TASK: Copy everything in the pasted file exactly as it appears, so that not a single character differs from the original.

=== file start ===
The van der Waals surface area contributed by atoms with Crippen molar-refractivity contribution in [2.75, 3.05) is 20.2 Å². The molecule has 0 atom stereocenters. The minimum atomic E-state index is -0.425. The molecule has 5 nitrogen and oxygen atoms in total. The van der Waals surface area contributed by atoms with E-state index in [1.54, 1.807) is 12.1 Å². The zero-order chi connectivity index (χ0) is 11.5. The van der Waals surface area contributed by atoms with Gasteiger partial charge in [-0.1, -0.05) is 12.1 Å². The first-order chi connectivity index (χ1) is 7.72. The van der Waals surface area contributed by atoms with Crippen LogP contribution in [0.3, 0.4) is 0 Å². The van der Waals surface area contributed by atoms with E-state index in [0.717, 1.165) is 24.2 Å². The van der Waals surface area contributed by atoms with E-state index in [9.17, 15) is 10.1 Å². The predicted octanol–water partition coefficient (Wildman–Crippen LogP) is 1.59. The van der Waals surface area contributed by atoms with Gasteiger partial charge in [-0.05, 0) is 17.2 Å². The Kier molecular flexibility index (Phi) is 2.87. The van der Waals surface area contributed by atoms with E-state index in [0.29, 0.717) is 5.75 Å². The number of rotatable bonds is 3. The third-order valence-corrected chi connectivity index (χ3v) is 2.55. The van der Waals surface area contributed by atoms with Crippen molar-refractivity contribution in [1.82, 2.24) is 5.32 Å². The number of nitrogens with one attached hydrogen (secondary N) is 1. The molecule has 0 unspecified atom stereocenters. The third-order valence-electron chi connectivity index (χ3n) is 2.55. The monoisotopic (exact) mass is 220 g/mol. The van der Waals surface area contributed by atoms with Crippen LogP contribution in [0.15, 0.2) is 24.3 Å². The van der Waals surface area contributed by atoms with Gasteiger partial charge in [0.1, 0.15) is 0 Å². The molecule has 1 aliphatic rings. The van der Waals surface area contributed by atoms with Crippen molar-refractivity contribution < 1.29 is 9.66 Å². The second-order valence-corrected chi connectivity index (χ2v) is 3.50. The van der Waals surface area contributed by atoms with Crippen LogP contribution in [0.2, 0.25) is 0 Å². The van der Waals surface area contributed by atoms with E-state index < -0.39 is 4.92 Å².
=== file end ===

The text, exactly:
The van der Waals surface area contributed by atoms with Crippen molar-refractivity contribution in [2.75, 3.05) is 20.2 Å². The molecule has 0 atom stereocenters. The minimum atomic E-state index is -0.425. The molecule has 5 nitrogen and oxygen atoms in total. The van der Waals surface area contributed by atoms with E-state index in [1.54, 1.807) is 12.1 Å². The zero-order chi connectivity index (χ0) is 11.5. The van der Waals surface area contributed by atoms with Gasteiger partial charge in [-0.1, -0.05) is 12.1 Å². The first-order chi connectivity index (χ1) is 7.72. The van der Waals surface area contributed by atoms with Crippen LogP contribution in [0.3, 0.4) is 0 Å². The van der Waals surface area contributed by atoms with E-state index in [0.717, 1.165) is 24.2 Å². The van der Waals surface area contributed by atoms with E-state index in [9.17, 15) is 10.1 Å². The predicted octanol–water partition coefficient (Wildman–Crippen LogP) is 1.59. The van der Waals surface area contributed by atoms with Gasteiger partial charge in [-0.05, 0) is 17.2 Å². The Kier molecular flexibility index (Phi) is 2.87. The van der Waals surface area contributed by atoms with E-state index in [0.29, 0.717) is 5.75 Å². The number of rotatable bonds is 3. The third-order valence-corrected chi connectivity index (χ3v) is 2.55. The van der Waals surface area contributed by atoms with Crippen molar-refractivity contribution in [1.82, 2.24) is 5.32 Å². The number of nitrogens with one attached hydrogen (secondary N) is 1. The molecule has 0 unspecified atom stereocenters. The third-order valence-electron chi connectivity index (χ3n) is 2.55. The monoisotopic (exact) mass is 220 g/mol. The van der Waals surface area contributed by atoms with Crippen LogP contribution in [0.15, 0.2) is 24.3 Å². The van der Waals surface area contributed by atoms with Gasteiger partial charge in [0.1, 0.15) is 0 Å². The molecule has 1 aliphatic rings. The van der Waals surface area contributed by atoms with Crippen molar-refractivity contribution < 1.29 is 9.66 Å². The second-order valence-corrected chi connectivity index (χ2v) is 3.50. The van der Waals surface area contributed by atoms with Crippen LogP contribution in [0.2, 0.25) is 0 Å². The van der Waals surface area contributed by atoms with E-state index < -0.39 is 4.92 Å².